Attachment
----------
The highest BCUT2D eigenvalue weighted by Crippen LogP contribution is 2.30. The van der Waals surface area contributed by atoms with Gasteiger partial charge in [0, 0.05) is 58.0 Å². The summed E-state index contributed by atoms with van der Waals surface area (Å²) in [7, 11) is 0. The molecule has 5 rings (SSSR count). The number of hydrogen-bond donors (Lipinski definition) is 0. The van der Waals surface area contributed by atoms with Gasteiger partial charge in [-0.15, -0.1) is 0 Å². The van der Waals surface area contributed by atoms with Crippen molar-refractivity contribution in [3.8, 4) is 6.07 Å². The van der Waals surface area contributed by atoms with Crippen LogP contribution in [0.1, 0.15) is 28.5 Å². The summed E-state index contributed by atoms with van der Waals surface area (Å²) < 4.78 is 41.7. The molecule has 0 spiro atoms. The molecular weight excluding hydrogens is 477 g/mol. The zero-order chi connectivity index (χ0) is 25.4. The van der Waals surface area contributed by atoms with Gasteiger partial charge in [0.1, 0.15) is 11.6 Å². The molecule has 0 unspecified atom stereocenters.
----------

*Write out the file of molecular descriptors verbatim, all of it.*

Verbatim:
The highest BCUT2D eigenvalue weighted by Crippen LogP contribution is 2.30. The van der Waals surface area contributed by atoms with Gasteiger partial charge in [0, 0.05) is 58.0 Å². The summed E-state index contributed by atoms with van der Waals surface area (Å²) in [7, 11) is 0. The molecule has 5 rings (SSSR count). The number of hydrogen-bond donors (Lipinski definition) is 0. The van der Waals surface area contributed by atoms with Gasteiger partial charge in [-0.15, -0.1) is 0 Å². The van der Waals surface area contributed by atoms with Crippen molar-refractivity contribution in [3.8, 4) is 6.07 Å². The van der Waals surface area contributed by atoms with Crippen LogP contribution in [0.1, 0.15) is 28.5 Å². The summed E-state index contributed by atoms with van der Waals surface area (Å²) < 4.78 is 41.7. The molecule has 0 spiro atoms. The molecular weight excluding hydrogens is 477 g/mol. The zero-order chi connectivity index (χ0) is 25.4. The van der Waals surface area contributed by atoms with Gasteiger partial charge in [0.1, 0.15) is 11.6 Å². The molecule has 0 unspecified atom stereocenters.